This skeleton was initially discovered by a Swiss team, led by Kirby Siber. The same team later excavated a second Allosaurus, "Big Al Two", which is the best preserved skeleton of its kind to date.

Classification and history
The first Allosaurus fossil to be described was a 'petrified horse hoof' given to Ferdinand Vandiveer Hayden in 1869, by the natives of Middle Park, near Granby, Colorado. It was actually a caudal vertebra (a tail bone), which Joseph Leidy tentatively assigned first to the Poekilopleuron genus and later to a new genus, Antrodemus. However, it was Othniel Charles Marsh who gave the formal name Allosaurus fragilis to the genus and type species in 1877, based on much better material, including a partial skeleton, from Garden Park, north of Ca??on City, Colorado.

The species epithet fragilis is Latin for 'fragile', referring to lightening features in the vertebrae.

It is unclear how many species of Allosaurus there were. The material from the Cleveland Lloyd Dinosaur Quarry specimen is much smaller and more lightly-built than the huge and robust Allosaurus from Brigham Young University's Dry Mesa Quarry. One species of Allosaurus has been described from Portugal, A. europaeus.

Allosaurid relatives
An allosaurid astragalus (ankle bone) was found at Cape Patterson, Victoria in early Cretaceous beds in Southeastern Australia. This is notable as this part of Australia lay within the Antarctic Circle at the time.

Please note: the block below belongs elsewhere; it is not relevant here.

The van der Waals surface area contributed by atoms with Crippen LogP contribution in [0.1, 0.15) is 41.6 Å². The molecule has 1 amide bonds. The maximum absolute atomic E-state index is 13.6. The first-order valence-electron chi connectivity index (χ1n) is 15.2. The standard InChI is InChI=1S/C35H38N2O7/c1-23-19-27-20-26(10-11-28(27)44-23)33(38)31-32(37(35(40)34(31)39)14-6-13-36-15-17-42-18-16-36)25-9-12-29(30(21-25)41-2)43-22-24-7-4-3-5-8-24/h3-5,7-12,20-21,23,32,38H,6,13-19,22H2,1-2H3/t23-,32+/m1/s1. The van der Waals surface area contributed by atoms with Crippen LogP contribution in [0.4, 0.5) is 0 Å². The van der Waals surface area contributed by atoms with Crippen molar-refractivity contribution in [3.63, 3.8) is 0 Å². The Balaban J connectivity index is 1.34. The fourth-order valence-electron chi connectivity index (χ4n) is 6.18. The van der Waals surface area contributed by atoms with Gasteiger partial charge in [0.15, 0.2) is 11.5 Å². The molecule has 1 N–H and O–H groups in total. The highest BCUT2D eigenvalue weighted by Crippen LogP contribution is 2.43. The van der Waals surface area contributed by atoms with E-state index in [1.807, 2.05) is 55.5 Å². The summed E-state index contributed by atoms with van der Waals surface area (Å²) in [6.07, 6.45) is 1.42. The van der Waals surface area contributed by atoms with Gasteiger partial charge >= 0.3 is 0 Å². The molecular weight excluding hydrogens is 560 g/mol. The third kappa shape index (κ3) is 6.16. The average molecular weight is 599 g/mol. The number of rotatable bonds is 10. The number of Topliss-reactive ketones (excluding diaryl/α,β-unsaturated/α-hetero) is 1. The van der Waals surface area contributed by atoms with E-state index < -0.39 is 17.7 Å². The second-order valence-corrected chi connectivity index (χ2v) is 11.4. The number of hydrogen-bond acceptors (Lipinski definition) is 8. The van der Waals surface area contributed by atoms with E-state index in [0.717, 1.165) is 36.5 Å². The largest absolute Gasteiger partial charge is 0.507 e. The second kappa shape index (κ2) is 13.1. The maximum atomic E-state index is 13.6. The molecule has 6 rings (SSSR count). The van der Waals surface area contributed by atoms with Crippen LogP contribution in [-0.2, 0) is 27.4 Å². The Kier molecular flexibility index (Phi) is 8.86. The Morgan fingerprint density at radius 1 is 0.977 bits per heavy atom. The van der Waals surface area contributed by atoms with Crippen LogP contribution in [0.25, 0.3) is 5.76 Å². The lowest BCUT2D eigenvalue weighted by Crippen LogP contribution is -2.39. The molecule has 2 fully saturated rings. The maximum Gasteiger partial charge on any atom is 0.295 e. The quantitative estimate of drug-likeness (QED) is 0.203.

In popular culture
Allosaurus is the official state dinosaur of Utah, in the United States. Along with Tyrannosaurus, Allosaurus has come to represent the quintessential large, carnivorous dinosaur in popular culture.

Allosaurus is top predator in both Arthur Conan Doyle's novel, The Lost World, and the 1925 film adaptation (not to be confused with Tyrannosaurus, which also appears in the film). In the 1969 film The Valley of Gwangi, Gwangi is billed as an Allosaurus (however, Ray Harryhausen based his model for the creature on Tyrannosaurus. Harryhausen often confuses the two, stating in a DVD interview "They're both meat eaters, they're both Tyrants... one was just a bit larger than the other.")

Allosaurus appears in the second and fifth episodes of the BBC television series Walking with Dinosaurs. The Walking with Dinosaurs special The Ballad of Big Al chronicles the life of a specimen of Allosaurus nicknamed "Big Al".